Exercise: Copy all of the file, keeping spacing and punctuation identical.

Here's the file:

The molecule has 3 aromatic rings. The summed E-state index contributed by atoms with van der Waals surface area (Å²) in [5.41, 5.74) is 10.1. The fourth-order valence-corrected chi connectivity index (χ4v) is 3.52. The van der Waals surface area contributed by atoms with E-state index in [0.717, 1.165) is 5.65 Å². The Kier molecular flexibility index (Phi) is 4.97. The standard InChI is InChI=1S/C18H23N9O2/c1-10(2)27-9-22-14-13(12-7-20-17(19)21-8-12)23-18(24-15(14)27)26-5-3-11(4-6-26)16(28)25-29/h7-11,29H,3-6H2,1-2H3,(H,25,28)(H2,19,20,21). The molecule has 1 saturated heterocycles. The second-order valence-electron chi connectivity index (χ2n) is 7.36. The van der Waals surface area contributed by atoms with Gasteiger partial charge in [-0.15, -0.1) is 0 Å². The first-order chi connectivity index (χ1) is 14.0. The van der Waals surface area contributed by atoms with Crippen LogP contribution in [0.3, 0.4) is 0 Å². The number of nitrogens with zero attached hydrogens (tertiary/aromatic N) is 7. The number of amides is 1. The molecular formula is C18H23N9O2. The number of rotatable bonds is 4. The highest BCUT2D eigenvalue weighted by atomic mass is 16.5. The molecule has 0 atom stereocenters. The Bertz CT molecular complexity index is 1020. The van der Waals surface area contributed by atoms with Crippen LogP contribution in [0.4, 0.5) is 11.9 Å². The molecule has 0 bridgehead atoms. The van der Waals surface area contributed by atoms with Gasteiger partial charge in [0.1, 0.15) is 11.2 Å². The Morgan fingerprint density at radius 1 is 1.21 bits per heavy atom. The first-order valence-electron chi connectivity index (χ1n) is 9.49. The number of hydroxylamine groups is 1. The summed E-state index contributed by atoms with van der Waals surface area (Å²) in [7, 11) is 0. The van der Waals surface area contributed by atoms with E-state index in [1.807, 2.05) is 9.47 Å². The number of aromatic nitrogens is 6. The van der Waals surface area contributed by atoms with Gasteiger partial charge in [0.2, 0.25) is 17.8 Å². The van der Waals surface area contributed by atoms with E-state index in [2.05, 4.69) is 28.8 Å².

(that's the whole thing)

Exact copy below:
The molecule has 3 aromatic rings. The summed E-state index contributed by atoms with van der Waals surface area (Å²) in [5.41, 5.74) is 10.1. The fourth-order valence-corrected chi connectivity index (χ4v) is 3.52. The van der Waals surface area contributed by atoms with E-state index in [0.717, 1.165) is 5.65 Å². The Kier molecular flexibility index (Phi) is 4.97. The standard InChI is InChI=1S/C18H23N9O2/c1-10(2)27-9-22-14-13(12-7-20-17(19)21-8-12)23-18(24-15(14)27)26-5-3-11(4-6-26)16(28)25-29/h7-11,29H,3-6H2,1-2H3,(H,25,28)(H2,19,20,21). The molecule has 1 saturated heterocycles. The second-order valence-electron chi connectivity index (χ2n) is 7.36. The van der Waals surface area contributed by atoms with Gasteiger partial charge in [-0.15, -0.1) is 0 Å². The first-order chi connectivity index (χ1) is 14.0. The van der Waals surface area contributed by atoms with Crippen LogP contribution in [0.3, 0.4) is 0 Å². The number of nitrogens with zero attached hydrogens (tertiary/aromatic N) is 7. The number of amides is 1. The molecular formula is C18H23N9O2. The number of rotatable bonds is 4. The highest BCUT2D eigenvalue weighted by atomic mass is 16.5. The molecule has 0 atom stereocenters. The Bertz CT molecular complexity index is 1020. The van der Waals surface area contributed by atoms with Crippen LogP contribution in [0.4, 0.5) is 11.9 Å². The molecule has 0 bridgehead atoms. The van der Waals surface area contributed by atoms with Gasteiger partial charge in [0.1, 0.15) is 11.2 Å². The Morgan fingerprint density at radius 1 is 1.21 bits per heavy atom. The first-order valence-electron chi connectivity index (χ1n) is 9.49. The number of hydroxylamine groups is 1. The summed E-state index contributed by atoms with van der Waals surface area (Å²) in [7, 11) is 0. The van der Waals surface area contributed by atoms with E-state index in [1.807, 2.05) is 9.47 Å². The number of aromatic nitrogens is 6. The van der Waals surface area contributed by atoms with Gasteiger partial charge in [0.2, 0.25) is 17.8 Å². The van der Waals surface area contributed by atoms with E-state index in [2.05, 4.69) is 28.8 Å².